It is either too simple or too fitting to enter this year of 2020 in a state of hindsight. Reflecting about the passing decade has become a tradition between my closest friends and myself; sitting in a circle with a drink and discussing our growth, celebrations (like how I met and married my Love in the last decade), and failures. I'm going to keep the content of those reflections private, but I am going to share my intentions for this coming decade. I am 33 years old, my Larry Bird year, and will reach my 40th rotation around our local star in this decade. I have laid out my intentions in two sections: professionally and personally. While these intentions are not exhaustive, they will serve as my Polaris.
My intention is to consistently perform on an MVP-level and serve as a mentor to aspiring teachers
I am currently in my seventh professional year of teaching. Being into numbers, it is not lost on me that 7 (years of professional teaching) + 33 (years of living) = 40 (the age I set to reach my intentions). I have participated in many impactful professional development fellowships and programs over my seven years of teaching. My experiences with Better Math Teaching Network, Teach Plus, Educators for Excellence's "Educators in Power PD", Boston Teachers Union's "Inquiry Project", DIY Coaching, and the Passion to Teach Fellowship have taught me the following lessons:
(1) Consistency, creativity, and collaboration in and out of the classroom fosters growth (esp. in mindset) in myself and my students.
(2) The most impactful educators are reflective practitioners and are potentially doing too much.
(3) There is a time to teach content, a time to teach students, a time to do neither, and a time to do both.
I could expound on each of those lessons, but I rather do that in-person or in a separate post. I think now is the time for me to integrate what I have learned and experienced to serve as a model of consistent excellence in early adolescence (ages 11 to 15) mathematics teaching.
I am being specific because one of my goals to live-out my intention is to become a National Board Certified Teacher (NBCT) in Early Adolescence Mathematics by the age of 40. I've shared this goal with only a handful of people who I trust to believe I can do it and who would hold me accountable. So, here I am speaking, no writing this into existence. While there are only a handful of Black math teachers who are NBCT, what drives me is to reach, sustain, and prove that I am an example of consistently strong mathematics teaching. I am not there yet, but I am making so many strides to get there. Teaching is so hard at times, that the very actions or inactions of this work may be considered masochistic, but I think it is all worth it to witness my 8th, 9th, and 10th graders (These ages are my jam! No shade to the other age groups) grow confident and aware of their strengths and growth areas. Sure, a teacher does not have to be NBCT to give that to their students, but I think math teachers should be motivated to create witness to the same things.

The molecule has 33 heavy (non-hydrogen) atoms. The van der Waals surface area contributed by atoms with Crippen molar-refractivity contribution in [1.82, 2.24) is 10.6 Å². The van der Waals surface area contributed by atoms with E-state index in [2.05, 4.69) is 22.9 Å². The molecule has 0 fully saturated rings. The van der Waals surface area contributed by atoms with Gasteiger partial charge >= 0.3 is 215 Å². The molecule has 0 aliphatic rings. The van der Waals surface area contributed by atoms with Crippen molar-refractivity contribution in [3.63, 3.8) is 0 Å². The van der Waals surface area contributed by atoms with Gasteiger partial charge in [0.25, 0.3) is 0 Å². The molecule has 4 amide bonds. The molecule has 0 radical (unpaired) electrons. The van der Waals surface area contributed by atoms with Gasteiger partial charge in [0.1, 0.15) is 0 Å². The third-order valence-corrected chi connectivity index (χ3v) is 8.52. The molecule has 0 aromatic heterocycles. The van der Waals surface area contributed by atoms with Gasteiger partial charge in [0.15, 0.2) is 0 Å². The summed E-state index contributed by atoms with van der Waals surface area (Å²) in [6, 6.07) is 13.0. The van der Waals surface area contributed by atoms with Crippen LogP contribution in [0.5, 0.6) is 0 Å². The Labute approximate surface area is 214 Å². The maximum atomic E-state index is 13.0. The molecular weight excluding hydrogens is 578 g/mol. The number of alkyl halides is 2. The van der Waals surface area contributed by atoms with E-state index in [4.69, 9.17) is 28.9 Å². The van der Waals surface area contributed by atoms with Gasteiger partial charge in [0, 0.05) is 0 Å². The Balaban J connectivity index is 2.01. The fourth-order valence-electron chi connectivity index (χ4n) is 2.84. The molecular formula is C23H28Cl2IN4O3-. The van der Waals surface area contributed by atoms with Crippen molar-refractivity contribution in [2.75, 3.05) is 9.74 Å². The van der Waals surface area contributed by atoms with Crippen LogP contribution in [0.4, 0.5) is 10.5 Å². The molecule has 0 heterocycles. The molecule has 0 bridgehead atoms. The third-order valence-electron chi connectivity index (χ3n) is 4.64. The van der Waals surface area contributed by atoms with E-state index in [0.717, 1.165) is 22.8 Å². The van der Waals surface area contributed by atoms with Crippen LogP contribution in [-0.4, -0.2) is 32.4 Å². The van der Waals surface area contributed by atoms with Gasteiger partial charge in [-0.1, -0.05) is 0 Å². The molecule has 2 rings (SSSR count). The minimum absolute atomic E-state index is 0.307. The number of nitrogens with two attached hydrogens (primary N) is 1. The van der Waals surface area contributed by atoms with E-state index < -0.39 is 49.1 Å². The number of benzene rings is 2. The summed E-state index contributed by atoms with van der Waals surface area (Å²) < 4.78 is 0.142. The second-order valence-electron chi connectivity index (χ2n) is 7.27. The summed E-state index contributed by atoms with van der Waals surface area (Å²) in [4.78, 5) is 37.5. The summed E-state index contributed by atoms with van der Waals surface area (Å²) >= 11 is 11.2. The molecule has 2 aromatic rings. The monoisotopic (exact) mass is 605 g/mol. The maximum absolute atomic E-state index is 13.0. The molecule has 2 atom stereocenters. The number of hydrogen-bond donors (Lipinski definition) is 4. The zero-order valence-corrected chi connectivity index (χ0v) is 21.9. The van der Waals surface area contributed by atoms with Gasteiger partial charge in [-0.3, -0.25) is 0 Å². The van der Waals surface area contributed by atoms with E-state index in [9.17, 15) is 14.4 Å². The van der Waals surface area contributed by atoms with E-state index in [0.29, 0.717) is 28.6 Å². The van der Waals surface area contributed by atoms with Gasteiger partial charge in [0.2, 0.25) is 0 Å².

I do not want to be viewed as only a role model for my teachers, because I want to be viewed as a role model of excellent teaching. I have examples laid before me in the 2019 National Teacher of the Year Rodney Robinson @RodRobinsonRVA,
my friend and 2017 Massachusetts History Teacher of the Year Kevin Dua @kevindua,
and my friend and former colleague who is a NBCT and 2017 National Teacher of the Year Sydney Chaffee @SydneyChaffee.
There is so much I can say about each of these amazing, inspiring, strong, and genuine individuals, but I will say this... FOLLOW THESE PEOPLE, LIKE SUBSCRIBE, WATCH THEIR VIDEOS, and UNDERSTAND THEIR TEACHING CONTEXTS! So, all caps were not necessary, but I am so grateful for each of these individuals who inspire me to be and do great! Special shout-out to my boy Jianan Shi @JiananShi
I have served as a mentor to two mentees, both white women, over the last two school years through the Harvard Graduate School of Education Student-Alumni Mentoring Initiative (SAMI). I chose not to serve as one this year because I intended to to serve as a mentor to a male of color who wanted to become a secondary mathematics teacher. That has not happened (yet), and I felt so discouraged because I felt I could give more to another male of color who was considering teaching. However, I never truly considered how I could be more to a white person who was considering teacher. It is meaningful for white prospective teachers to engage meaningfully with teachers who do not look like them, esp. if those teachers are Black. I was able to speak about race, bias, and representation with my mentee's in a way that was vulnerable and create a foundation of how to listen and interact with a Black male teacher. I am not a monolith of the Black experience in America, but I was able to help my mentees explore how to create a safe-space for Black teachers in their schools. I did not really appreciate that responsibility when I first started mentoring through SAMI, but now I am aware of it. I am still in contact with one my mentees (we aim to meet-up every few months to catch-up), and will continue to serve as a mentor and sounding-board for her teaching journey. I would challenge other educators of color to serve as mentors to prospective teachers because if we want to foster safe spaces for ourselves and future educators of color, we need to make sure our (future) white colleagues are able to understand how.
This concludes part one of my intentions. I will write and share my personal intentions within the next two weeks. Until then, happy 2020, happy MLK Jr. Day, and stay cute!